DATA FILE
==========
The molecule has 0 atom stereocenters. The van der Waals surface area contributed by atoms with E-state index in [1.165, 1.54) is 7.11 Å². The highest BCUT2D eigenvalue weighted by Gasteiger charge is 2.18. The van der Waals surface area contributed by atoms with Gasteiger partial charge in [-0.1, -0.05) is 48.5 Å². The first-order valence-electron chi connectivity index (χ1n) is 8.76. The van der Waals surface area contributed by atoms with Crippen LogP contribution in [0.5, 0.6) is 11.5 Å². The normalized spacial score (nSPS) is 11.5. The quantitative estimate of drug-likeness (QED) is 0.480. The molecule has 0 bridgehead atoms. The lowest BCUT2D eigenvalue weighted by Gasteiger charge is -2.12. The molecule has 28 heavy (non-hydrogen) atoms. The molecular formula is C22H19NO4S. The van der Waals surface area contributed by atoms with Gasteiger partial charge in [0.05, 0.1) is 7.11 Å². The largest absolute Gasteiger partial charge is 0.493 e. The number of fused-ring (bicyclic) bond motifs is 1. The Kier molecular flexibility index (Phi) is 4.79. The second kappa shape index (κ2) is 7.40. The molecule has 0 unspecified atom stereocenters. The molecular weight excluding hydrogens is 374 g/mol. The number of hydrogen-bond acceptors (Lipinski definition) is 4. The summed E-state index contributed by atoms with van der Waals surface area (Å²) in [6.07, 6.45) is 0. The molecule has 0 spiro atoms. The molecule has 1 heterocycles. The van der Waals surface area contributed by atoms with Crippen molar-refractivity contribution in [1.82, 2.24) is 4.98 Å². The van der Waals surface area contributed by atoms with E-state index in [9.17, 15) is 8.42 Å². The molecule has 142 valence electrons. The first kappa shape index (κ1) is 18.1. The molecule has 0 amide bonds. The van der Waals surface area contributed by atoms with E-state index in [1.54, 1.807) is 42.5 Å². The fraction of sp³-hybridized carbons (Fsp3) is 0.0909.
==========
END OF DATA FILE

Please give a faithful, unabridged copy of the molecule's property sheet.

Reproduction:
The molecule has 0 atom stereocenters. The van der Waals surface area contributed by atoms with E-state index in [1.165, 1.54) is 7.11 Å². The highest BCUT2D eigenvalue weighted by Gasteiger charge is 2.18. The van der Waals surface area contributed by atoms with Gasteiger partial charge in [-0.1, -0.05) is 48.5 Å². The first-order valence-electron chi connectivity index (χ1n) is 8.76. The van der Waals surface area contributed by atoms with Crippen LogP contribution in [0.5, 0.6) is 11.5 Å². The normalized spacial score (nSPS) is 11.5. The quantitative estimate of drug-likeness (QED) is 0.480. The molecule has 0 bridgehead atoms. The lowest BCUT2D eigenvalue weighted by Gasteiger charge is -2.12. The molecule has 28 heavy (non-hydrogen) atoms. The molecular formula is C22H19NO4S. The van der Waals surface area contributed by atoms with Gasteiger partial charge in [0.05, 0.1) is 7.11 Å². The largest absolute Gasteiger partial charge is 0.493 e. The number of fused-ring (bicyclic) bond motifs is 1. The Kier molecular flexibility index (Phi) is 4.79. The second kappa shape index (κ2) is 7.40. The molecule has 0 unspecified atom stereocenters. The molecular weight excluding hydrogens is 374 g/mol. The number of hydrogen-bond acceptors (Lipinski definition) is 4. The summed E-state index contributed by atoms with van der Waals surface area (Å²) in [6.07, 6.45) is 0. The molecule has 0 spiro atoms. The molecule has 1 heterocycles. The van der Waals surface area contributed by atoms with Crippen molar-refractivity contribution in [1.82, 2.24) is 4.98 Å². The van der Waals surface area contributed by atoms with E-state index in [9.17, 15) is 8.42 Å². The molecule has 142 valence electrons. The first kappa shape index (κ1) is 18.1. The molecule has 0 amide bonds. The van der Waals surface area contributed by atoms with E-state index in [1.54, 1.807) is 42.5 Å². The fraction of sp³-hybridized carbons (Fsp3) is 0.0909.